21. Self-Contained Breathing Apparatus (SCBA) An atmosphere-supplying respirator for which the breathing air source is designed to be carried by the user.

  22. Respirator Program Elements 1. Selection 2. Medical evaluation 3. Fit testing 4. Use 5. Maintenance and care 6. Breathing air quality and use 7. Training 8. Program evaluation

  23. Selection of Respirators • Employer must provide appropriate respirator • Based on the respiratory hazard to which the worker is exposed • Include respirator performance and reliability.

  24. Immediately Dangerousto Life or Health (IDLH) • An atmosphere that poses an immediate threat to life • Would cause irreversible adverse health effects • Would impair an individual’s ability to escape from a dangerous atmosphere.

  25. End-of-Service-Life Indicator (ESLI) A system that warns the user of the approach of the end of adequate respiratory protection; e.g., the sorbent is approaching saturation or is no longer effective.

  26. Classes of Nonpowered Air-Purifying Particulate Filters • Nine classes • Three levels of filter efficiency, each with 3 categories of resistance to filter efficiency degradation due to presence of oil aerosols • NRP • 100 100 99 99 99 95 95 95

  27. High Efficiency Filters Filter that is at least 99.97% efficient in removing monodisperse particles of 0.3 micrometers in diameter.(HEPA filter per NIOSH 30 CFR 11) Equivalent NIOSH 42 CFR 84 particulate filters are the N100, R100, and P100 filters.

  28. Medical Evaluation Annual review of medical status is not required unless: • Employee reports medical issue related to respirator use • Supervisor requires employee reevaluation • Fit test indicates need • Change in workplace conditions

  29. Fit Testing Before an employee uses any respirator with a negative or positive pressure tight-fittingfacepiece, the employee must be fit tested with the same make, model, style, and size of respirator that will be used.

  30. Qualitative Fit Test (QLFT) A pass/fail fit test to assess the adequacy of respirator fit that relies on the individual’s response to the test agent.

  31. REQUIREMENTS • Employees using tight-fitting facepiece respirators must pass an appropriate qualitative fit test (QLFT) or quantitative fit test (QNFT): • prior to initial use, • whenever a different respirator facepiece (size, style, model or make) is used, and • at least annually thereafter • Change in physical condition affecting fit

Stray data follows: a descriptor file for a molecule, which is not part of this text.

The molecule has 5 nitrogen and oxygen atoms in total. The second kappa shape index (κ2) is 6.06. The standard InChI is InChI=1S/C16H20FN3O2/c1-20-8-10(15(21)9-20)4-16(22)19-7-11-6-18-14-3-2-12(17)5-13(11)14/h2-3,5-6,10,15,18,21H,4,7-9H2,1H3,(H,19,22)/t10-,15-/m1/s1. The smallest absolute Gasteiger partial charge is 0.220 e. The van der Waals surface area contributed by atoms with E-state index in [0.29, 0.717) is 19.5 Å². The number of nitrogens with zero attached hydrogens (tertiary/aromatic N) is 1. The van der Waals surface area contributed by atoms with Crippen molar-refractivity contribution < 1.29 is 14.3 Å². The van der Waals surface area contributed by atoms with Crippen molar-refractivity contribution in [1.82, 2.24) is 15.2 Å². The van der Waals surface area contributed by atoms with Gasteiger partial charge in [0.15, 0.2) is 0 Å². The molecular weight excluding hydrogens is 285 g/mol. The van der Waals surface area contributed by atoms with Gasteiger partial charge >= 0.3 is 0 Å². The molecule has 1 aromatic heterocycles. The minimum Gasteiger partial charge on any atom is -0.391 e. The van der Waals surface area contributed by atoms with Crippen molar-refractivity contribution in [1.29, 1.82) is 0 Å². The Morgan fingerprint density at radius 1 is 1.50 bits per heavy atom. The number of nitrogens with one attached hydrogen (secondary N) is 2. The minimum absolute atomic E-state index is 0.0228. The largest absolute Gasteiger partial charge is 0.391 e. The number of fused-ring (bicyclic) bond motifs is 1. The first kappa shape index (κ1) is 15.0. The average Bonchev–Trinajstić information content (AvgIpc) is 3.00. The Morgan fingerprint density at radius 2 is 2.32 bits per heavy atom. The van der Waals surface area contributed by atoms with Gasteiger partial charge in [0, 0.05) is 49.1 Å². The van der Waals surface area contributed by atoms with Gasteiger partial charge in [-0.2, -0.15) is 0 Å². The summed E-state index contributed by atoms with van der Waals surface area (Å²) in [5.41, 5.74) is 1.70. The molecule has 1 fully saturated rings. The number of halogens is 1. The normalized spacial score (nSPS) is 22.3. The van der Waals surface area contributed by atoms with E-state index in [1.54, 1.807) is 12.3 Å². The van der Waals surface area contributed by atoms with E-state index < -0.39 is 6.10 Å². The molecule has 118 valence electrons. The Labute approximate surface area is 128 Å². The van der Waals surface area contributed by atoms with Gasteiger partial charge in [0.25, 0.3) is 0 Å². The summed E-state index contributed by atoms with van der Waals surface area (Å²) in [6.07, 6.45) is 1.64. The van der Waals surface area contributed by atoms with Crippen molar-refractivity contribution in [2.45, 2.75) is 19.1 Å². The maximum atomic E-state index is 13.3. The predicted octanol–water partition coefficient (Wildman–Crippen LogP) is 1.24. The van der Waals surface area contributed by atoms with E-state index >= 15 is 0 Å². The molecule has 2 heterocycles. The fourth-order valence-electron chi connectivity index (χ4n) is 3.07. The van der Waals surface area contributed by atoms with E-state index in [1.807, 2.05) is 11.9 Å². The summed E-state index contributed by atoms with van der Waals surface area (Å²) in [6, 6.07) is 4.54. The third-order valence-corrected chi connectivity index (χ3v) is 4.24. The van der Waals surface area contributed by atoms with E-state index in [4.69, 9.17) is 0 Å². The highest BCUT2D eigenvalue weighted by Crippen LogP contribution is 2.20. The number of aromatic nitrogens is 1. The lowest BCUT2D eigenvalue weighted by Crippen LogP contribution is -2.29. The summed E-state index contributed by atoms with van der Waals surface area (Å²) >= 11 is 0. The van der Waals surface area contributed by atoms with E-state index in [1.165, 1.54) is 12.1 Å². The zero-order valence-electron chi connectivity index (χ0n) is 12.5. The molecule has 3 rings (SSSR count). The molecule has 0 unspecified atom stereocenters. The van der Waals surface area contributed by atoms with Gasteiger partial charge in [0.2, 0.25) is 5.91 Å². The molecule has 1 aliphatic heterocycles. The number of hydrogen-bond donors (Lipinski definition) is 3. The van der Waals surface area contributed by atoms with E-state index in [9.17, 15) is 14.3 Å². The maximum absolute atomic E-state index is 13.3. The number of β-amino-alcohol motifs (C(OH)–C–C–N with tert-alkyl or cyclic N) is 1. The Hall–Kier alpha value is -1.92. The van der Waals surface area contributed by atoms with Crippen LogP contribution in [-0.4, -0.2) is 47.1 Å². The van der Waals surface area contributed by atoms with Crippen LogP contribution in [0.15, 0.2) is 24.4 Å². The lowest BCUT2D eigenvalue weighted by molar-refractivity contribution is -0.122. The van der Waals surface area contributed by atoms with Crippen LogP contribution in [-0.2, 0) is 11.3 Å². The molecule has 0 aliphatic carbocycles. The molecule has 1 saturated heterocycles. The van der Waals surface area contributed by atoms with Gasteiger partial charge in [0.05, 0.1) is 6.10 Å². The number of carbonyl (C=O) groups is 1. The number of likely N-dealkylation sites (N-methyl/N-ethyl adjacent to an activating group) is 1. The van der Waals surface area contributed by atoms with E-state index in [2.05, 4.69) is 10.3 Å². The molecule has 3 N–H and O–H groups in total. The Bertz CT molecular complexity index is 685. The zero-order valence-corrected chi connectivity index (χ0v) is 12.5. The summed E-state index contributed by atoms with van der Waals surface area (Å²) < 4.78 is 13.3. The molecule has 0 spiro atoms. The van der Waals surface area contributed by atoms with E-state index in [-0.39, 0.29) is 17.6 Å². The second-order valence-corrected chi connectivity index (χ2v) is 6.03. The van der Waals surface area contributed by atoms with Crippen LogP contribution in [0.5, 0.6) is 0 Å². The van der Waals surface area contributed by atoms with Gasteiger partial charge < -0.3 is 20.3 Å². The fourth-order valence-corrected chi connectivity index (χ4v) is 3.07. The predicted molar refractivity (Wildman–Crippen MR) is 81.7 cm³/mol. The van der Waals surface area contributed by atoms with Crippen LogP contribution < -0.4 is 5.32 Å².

32. Quantitative Fit Test (QNFT) An assessment of the adequacy of respirator fit by numerically measuring the amount of leakage into the respirator.

  33. Seal Protection • Respirators with tight-fitting facepieces must not be worn by employees who have facial hair or any condition that interferes with the face-to-facepiece seal or valve function • Corrective glasses or goggles or other PPE must be worn in a manner that does not affect the seal • Employees must perform a user seal check each time a respirator is used

  34. Procedures for IDLH Atmospheres • Communication must be maintained between employees inside and outside • Employees located outside must be trained and equipped to provide effective emergency rescue. • Equipment includes SCBA or SAR with auxiliary SCBA and retrieval devices

  35. Maintenance and Care • Provide each user with a respirator that isclean, sanitary and in good working order • Clean and disinfect using the CDC NIOSH procedure # 3 • 4 buckets, water and bleach

  36. Training and Information Employers must provide effective training to employees who are required to use respirators.

  37. Training and Information Annual training required Fit testing Operation of equipment Limitations Use in emergency situations Maintenance and storage

  38. Program Evaluation • Performed on a regular basis • Assess respirator effectiveness • Identify/correct problems

  39. SUMMARY • Oxygen parameters • 5 types of respiratory protection devices • IDLH atmosphere • Qualitative and Quantitative fit testing • Maintenance and care • Training and program evaluation

  40. Questions and Final Exam